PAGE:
Brigitte Gynther – Latin America Liaison
Brigitte Gynther started with SOAW as an activante, first as a human rights accompanier in Honduras and subsequently with SOA Watch’s Stories of Honduras project. She has accompanied human rights organizations, social movements, and others standing up for justice following the 2009 SOA-graduate led coup in Honduras, which ushered in an era of widespread repression and assassinations of those who speak out. In 2014, Brigitte began working with SOA Watch as the Latin America Liaison. Brigitte has a degree in Anthropology from the University of Notre Dame and is the 2009 recipient of the Cardinal Bernardin New Leadership Award from the United States Conference of Catholic Bishops.
Candice Camargo – Development Coordinator
Candice is a Los Angeles-born activist living in Bogotá. She has spent the last decade supporting and accompanying nonviolent grassroots movements demanding social and environmental justice in the Americas. Prior to joining the SOA Watch staff collective as the Development Coordinator, she was the Executive Director of FOR Peace Presence and worked with Witness for Peace in Colombia. Candice graduated from Claremont McKenna College with a degree in Philosophy, Politics, and Economics.
Dévora González – Field Organizer
Dévora González is a mother to a wonderful little human named Tlecuiani. She is a Salvadoran-Guatemalan, descendent of Pipil and Mayan peoples, woman and mother that was born and raised in Los Angeles to migrant parents that found refuge in the city. Being raised in a Central American community, the political and historical knowledge she gathered stemmed from oral history and narratives of migration from her family, friends, and community. The gaps in her understanding led her to California State University, Northridge where she earned a Bachelor’s degree in Central American Studies and Psychology and felt empowered to create positive change in her community.
Aware of the anti-migrant sentiment, structural border conditions that fueled deaths at the desert, and feeling a strong connection to the communities forced to migrate to the United States, she relocated to Tucson, Arizona in 2012. Since, she has been part of the Missing Migrant Crisis Hotline that was a project of the Coalición de Derechos Humanos and No More Deaths, has helped with abuse documentation for the report Deprivation, Not Deterrence by the Guatemala Acupuncture and Medical Aid Project (GUAMAP), and has been active in migrant rights work, resistance, and resilience of Border Communities in the face of militarization.
Eduardo García – Media & Communications Coordinator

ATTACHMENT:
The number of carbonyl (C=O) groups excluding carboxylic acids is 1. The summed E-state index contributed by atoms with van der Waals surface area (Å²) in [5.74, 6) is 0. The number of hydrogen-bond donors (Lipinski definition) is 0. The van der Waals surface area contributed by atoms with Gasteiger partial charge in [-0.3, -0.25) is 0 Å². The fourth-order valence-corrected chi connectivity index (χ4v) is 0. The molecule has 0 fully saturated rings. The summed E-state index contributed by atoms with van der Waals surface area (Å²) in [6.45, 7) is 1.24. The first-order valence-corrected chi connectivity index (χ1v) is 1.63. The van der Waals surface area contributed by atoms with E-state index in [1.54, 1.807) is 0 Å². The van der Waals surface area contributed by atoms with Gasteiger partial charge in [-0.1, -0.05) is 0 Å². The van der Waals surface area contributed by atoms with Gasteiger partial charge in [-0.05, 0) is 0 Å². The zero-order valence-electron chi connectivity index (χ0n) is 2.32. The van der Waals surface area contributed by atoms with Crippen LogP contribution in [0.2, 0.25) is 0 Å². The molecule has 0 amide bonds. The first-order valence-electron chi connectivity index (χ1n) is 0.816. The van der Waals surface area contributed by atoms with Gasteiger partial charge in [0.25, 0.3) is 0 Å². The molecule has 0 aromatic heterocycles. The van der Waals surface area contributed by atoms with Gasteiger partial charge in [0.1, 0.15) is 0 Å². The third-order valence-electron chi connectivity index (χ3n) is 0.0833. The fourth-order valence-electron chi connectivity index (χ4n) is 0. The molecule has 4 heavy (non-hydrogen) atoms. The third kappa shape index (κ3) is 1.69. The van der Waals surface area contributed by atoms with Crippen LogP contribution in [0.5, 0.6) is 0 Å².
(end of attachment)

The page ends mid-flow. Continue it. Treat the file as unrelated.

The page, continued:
Eduardo is an activist and photojournalist born in Mexico City. His work has been focused primarly on the struggles of indigenous peoples in Mexico, Central American migration, forced disappearance and social movements in Latin America. His work as a researcher and photographer has gotten him involved with the Undocumented Migrant Project of the University of Michigan. Eduardo is also co-founder of the Michigan Solidarity Network with Mexico and co-founder of the Militarization in the Americas Research Collective. He studied Political Science at the Universidad de las Americas Puebla, with special interest in political philosophy and Latin American Studies. Lalo, as he is known, began working with SOAW as a research consultant and then he helped organizing the first SOA Watch Border Convergence.
María Luisa Rosal – Field Organizer
María Luisa has been an organizer with the SOA Watch staff collective since 2013. She earned her BA in Political Science from Virginia Commonwealth University, and earned her Master’s in Human Rights and Democratization in Latin America and the Caribbean from the Universidad Nacional de San Martín in Buenos Aires, Argentina. A political refugee in the US, Maria Luisa and her family fled Guatemala during the height of the armed conflict after the 1983 disappearance of her father.
Pablo Ruiz – Latin America Coordinator
Pablo is a journalist and was a political prisoner for two years under the dictatorship of Augusto Pinochet. Based in Santiago de Chile, Pablo’s work is oriented towards communications work in Latin America, as well as accompaniment and support of allied human rights groups throughout the continent resisting all forms of militarization, including training at SOA/WHINSEC.
Prior to SOA Watch, Pablo worked in Chile with Amnesty International and the Ethical Committee Against Torture.
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